“No Crime Here at All”

An awful story this evening, related to my post about speeding cars and pedestrians on Park Boulevard the other day:

A pedestrian was struck and killed in a crosswalk at the intersection of Sunset Blvd. and Santiago St. in San Francisco tonight.

The woman was walking westbound across Sunset when a man driving a Toyota Corolla south on Sunset struck her at about 6:15 p.m. The woman was taken to San Francisco General Hospital where she died. Her name was withheld, pending notification of her family.

The driver had no stoplight or stop sign and stopped after hitting the pedestrian, and police said the incident was just a tragic accident.

“It doesn’t look like he was speeding or under the influence or anything like that,” said Sgt. Renee Pagano. “There’s no crime here at all.”

“Just a tragic accident” Nice to know that a car can plow into a pedestrian in a crosswalk, and as long as the driver isn’t speeding or drunk, they are not breaking any laws according to the SFPD. (I actually knew that already, because these incidents happen all the time, always with the same result — you can even kill two young children on a sidewalk and as long as you didn’t intend to do it, you won’t be held responsible.)

My recommendation to people on foot or bicycle: Always assume that drivers won’t see you, and act accordingly.

6 Responses to ““No Crime Here at All””

  1. eric says:

    It’s no accident, just as a casualty of war is no accident. 40,000 deaths a year in the US alone: every 3 years, as many US citizens as died in WWI; every 15 years, as many people as died in the Civil War. Worldwide, over a million deaths every year, most of them, of course, pedestrians.

    Shouldn’t this post also be listed under “urbanism” and “Oakland”?

  2. dc says:

    eric: Now you’re really making me depressed. Thanks a lot! I’ll add the “urbanism” category. Since it happened in SF, I’ll probably leave Oakland out of it (Oakland has enough troubles of its own without being dragged into SF’s), but maybe SF deserves its own category by now.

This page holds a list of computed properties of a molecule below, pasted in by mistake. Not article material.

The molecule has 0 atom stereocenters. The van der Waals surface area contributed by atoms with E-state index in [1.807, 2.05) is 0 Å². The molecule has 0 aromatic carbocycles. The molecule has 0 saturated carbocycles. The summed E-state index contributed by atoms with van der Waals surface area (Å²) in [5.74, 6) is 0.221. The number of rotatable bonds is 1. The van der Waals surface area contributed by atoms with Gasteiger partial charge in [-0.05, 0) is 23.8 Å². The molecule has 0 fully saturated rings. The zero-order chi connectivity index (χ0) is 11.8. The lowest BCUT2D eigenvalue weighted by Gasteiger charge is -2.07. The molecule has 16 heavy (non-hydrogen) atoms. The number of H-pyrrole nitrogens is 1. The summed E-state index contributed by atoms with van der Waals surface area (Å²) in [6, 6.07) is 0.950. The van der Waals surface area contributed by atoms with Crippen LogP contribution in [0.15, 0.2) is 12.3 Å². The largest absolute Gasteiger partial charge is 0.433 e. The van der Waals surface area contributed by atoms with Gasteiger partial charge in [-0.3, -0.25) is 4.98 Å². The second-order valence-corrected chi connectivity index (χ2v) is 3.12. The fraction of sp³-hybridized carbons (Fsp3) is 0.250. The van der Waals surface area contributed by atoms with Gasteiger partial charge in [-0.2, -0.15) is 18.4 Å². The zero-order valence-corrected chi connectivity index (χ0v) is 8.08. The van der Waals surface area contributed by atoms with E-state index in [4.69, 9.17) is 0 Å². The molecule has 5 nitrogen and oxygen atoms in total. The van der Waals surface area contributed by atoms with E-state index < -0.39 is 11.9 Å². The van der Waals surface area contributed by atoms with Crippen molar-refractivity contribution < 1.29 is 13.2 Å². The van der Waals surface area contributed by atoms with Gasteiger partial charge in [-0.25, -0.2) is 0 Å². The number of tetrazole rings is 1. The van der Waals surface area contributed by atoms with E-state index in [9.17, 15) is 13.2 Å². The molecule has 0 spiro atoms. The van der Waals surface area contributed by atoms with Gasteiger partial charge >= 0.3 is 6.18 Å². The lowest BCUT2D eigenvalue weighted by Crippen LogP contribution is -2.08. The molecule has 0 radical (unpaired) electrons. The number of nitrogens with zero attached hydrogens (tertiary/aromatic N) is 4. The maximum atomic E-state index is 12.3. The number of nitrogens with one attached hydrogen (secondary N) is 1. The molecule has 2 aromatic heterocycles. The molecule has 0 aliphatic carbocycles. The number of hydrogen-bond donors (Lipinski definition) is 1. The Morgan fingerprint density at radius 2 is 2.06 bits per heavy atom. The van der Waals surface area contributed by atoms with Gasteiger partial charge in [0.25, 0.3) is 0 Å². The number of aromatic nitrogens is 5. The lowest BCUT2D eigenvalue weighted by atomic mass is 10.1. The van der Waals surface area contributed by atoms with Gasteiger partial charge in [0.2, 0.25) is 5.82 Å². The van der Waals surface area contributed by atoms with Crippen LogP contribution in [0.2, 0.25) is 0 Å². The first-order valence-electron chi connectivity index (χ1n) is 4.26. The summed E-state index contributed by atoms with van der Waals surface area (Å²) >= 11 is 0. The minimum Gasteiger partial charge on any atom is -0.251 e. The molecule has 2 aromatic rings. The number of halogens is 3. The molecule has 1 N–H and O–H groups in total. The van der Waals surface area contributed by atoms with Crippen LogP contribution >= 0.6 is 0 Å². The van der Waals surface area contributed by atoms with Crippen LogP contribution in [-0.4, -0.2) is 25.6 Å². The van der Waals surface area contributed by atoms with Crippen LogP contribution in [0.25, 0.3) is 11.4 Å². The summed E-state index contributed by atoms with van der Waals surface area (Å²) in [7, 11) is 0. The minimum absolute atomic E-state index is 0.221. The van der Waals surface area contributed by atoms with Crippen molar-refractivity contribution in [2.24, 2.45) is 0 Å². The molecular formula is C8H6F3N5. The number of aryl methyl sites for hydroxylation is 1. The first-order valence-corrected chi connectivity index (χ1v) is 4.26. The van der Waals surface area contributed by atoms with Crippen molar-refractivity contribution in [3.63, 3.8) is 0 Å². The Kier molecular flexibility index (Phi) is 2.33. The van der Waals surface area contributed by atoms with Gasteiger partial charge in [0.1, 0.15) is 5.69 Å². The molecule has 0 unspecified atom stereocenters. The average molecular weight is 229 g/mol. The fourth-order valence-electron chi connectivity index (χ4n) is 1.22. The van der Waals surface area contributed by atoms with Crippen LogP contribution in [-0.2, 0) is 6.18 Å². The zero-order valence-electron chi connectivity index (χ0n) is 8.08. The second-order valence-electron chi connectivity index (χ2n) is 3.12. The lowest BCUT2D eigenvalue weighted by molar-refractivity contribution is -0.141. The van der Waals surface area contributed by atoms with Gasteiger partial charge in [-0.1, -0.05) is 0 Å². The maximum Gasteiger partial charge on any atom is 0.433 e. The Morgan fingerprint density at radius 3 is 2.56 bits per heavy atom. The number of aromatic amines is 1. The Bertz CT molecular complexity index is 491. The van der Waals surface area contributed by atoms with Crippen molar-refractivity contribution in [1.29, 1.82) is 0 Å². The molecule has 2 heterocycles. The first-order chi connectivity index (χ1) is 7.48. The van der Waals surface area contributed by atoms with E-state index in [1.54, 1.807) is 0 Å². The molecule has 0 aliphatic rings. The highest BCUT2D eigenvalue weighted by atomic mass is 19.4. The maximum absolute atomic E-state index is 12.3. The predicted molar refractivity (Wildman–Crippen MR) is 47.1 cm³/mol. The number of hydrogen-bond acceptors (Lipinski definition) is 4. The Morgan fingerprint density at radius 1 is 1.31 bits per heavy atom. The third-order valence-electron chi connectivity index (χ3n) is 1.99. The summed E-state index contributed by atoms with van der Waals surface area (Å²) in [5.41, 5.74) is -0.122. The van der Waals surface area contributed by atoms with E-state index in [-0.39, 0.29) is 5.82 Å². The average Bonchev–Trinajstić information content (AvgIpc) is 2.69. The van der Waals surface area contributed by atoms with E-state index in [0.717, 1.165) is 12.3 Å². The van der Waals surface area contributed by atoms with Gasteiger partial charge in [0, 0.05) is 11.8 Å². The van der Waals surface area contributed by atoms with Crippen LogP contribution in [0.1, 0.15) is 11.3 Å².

3. eric says:

    Oops–I looked at your lead (lede?) and didn’t pay close attention to that of the actual news story…

  4. ng says:

    Don’t pedestrians have the right of way in crosswalks in California? It has always seemed that way: drivers stop fairly religiously, and pedestrians seem to assume that they can cross without trouble.

  5. dc says:

    Pedestrians have the right of way in crosswalks almost everywhere in the country, I believe, but there are big regional differences about how much drivers and pedestrians observe the rules, and how much police enforce them. It’s true that drivers in California are more likely to stop for pedestrians at crosswalks than they are in New York or Boston, but on the other hand, many fewer pedestrians jaywalk in California than in New York or Boston, so drivers in CA are less used to having pedestrians roaming around in the streets in unpredictable places. I think this makes drivers less alert to the possibility of having a pedestrian in front of them. Also, in many neighborhoods and on many streets in CA, there are hardly any pedestrians, so drivers really don’t expect to encounter one, whether or not there’s a crosswalk. This makes life very dangerous for the rare pedestrian who does try to cross a street in those places. I think the woman who got killed in SF was 81 years old, which probably didn’t help.

    I personally prefer a situation where jaywalking laws aren’t enforced, and where drivers are less surprised to find pedestrians on the road, but maybe that’s my preference because I happen to come from a part of the country where that’s the norm.

  6. avoice says:

    The idea of pedestrians having the right of way looks nice on paper, but I wouldn’t bet my life on it. I have witnessed a couple of serious car versus person accidents in intersections (crosswalks) and they can be gruesome. I saw a women in a wheelchair and her attendant, who was pushing, get hit on Beverly Blvd. near Doheny Drive in Beverly Hills when a car traveling west within the speed limit but directly against the setting sun, hit them both, killing the person in the wheelchair. The driver just didn’t see them against the glare of the bright light. The attendant–in retrospect–should have walked down a block to where there was a traffic signal. This is a six lane street (two curb lanes). Yesterday nite I saw a man in a wheel chair crossing a wide street in Ukiah where there are no street lamps, and there are cars traveling fifty mph all the time. I barely noticed him as I was pulling out of a drive way near where he began to cross. It was almost a suicide. Anyway, I lingered and aimed my headlights as he crossed to make sure people would see him. On top of it all, he was dressed in dark colors. I think that pedestrians have to be watchful and never just assume cars will be stopped in time. Their lives depend on it.

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